Hsv-1 Endocytic Entry into a Human Oligodendrocytic Cell Line Is Mediated by Clathrin and Dynamin but Not Caveolin
Authors: Praena, Beatriz; Bello-Morales, Raquel; Antonio Lopez-Guerrero, Jose
Endocytosis is a pathway used by viruses to enter cells that can be classified based on the proteins involved, such as dynamin, clathrin or caveolin. Although the entry of herpes simplex type 1 (HSV-1) by endocytosis has been documented in different cell types, its dependence on clathrin has not been described whereas its dependence on dynamin has been shown according to the cell line used. The present work shows how clathrin-mediated endocytosis (CME) is one way that HSV-1 infects the human oligodendroglial (HOG) cell line. Partial dynamin inhibition using dynasore revealed a relationship between decrease of infection and dynamin inhibition, measured by viral titration and immunoblot. Co-localization between dynamin and HSV-1 was verified by immunofluorescence at the moment of viral entry into the cell. Inhibition by chlorpromazine revealed that viral progeny also decreased when clathrin was partially inhibited in our cell line. RT-qPCR of immediately early viral genes, specific entry assays and electron microscopy all confirmed clathrin's participation in HSV-1 entry into HOG cells. In contrast, caveolin entry assays showed no effect on the entry of this virus. Therefore, our results suggest the participation of dynamin and clathrin during endocytosis of HSV-1 in HOG cells.
The HSV-1 ubiquitin ligase ICP0: Modifying the cellular proteome to promote infection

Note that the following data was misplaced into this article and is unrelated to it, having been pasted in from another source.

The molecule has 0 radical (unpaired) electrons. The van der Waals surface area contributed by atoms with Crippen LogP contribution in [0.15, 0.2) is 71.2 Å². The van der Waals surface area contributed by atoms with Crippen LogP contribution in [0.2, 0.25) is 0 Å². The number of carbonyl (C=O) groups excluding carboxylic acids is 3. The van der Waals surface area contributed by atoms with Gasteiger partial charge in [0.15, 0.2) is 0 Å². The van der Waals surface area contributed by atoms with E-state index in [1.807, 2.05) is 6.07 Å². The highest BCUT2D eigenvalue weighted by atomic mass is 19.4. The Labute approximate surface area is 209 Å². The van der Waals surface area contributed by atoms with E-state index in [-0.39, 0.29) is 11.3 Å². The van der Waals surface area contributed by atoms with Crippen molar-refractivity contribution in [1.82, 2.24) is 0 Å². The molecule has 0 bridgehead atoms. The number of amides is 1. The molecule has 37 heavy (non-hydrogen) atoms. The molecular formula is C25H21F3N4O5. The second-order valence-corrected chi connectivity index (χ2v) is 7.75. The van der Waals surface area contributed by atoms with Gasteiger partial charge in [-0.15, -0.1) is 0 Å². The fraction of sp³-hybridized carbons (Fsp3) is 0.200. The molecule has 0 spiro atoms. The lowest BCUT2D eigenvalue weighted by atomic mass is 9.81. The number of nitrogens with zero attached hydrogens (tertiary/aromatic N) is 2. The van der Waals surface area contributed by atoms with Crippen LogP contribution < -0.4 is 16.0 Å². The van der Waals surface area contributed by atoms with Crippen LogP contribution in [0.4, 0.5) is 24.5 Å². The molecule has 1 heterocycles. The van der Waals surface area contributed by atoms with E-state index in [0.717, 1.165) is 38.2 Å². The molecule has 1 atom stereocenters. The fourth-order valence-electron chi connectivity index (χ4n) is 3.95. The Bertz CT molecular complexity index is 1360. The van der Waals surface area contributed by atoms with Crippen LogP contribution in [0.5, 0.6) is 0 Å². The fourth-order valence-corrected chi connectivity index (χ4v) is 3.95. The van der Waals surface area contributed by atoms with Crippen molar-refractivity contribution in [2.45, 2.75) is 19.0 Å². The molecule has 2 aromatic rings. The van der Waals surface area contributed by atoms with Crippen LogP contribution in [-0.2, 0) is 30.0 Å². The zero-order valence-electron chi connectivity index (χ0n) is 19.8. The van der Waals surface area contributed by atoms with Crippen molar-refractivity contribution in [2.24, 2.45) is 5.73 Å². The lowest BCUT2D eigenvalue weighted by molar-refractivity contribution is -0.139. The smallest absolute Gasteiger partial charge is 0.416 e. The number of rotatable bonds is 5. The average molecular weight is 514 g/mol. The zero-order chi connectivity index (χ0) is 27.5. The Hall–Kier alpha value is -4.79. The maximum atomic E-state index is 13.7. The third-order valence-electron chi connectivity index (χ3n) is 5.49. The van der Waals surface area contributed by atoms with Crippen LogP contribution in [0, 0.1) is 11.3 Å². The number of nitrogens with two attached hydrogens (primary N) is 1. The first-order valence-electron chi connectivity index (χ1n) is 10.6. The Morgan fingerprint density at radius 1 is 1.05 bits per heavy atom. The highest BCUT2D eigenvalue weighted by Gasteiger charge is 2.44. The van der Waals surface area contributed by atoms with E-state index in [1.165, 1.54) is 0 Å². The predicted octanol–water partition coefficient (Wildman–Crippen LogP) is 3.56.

Authors: Rodriguez, Milagros Collados; Dybas, Joseph M.; Hughes, Joseph; Weitzman, Matthew D.; Boutell, Chris
Herpes simplex virus 1 (HSV-1) hijacks ubiquitination machinery to modify the cellular proteome to create an environment permissive for virus replication. HSV-1 encodes its own RING-finger E3 ubiquitin (Ub) ligase, Infected Cell Protein 0 (ICP0), that directly interfaces with component proteins of the Ub pathway to inactivate host immune defences and cellular processes that restrict the progression of HSV-1 infection. Consequently, ICP0 plays a critical role in the infectious cycle of HSV-1 that is required to promote the efficient onset of lytic infection and productive reactivation of viral genomes from latency. This review will describe the current knowledge regarding the biochemical properties and known substrates of ICP0 during HSV-1 infection. We will highlight the gaps in the characterization of ICP0 function and propose future areas of research required to understand fully the biological properties of this important HSV-1 regulatory protein.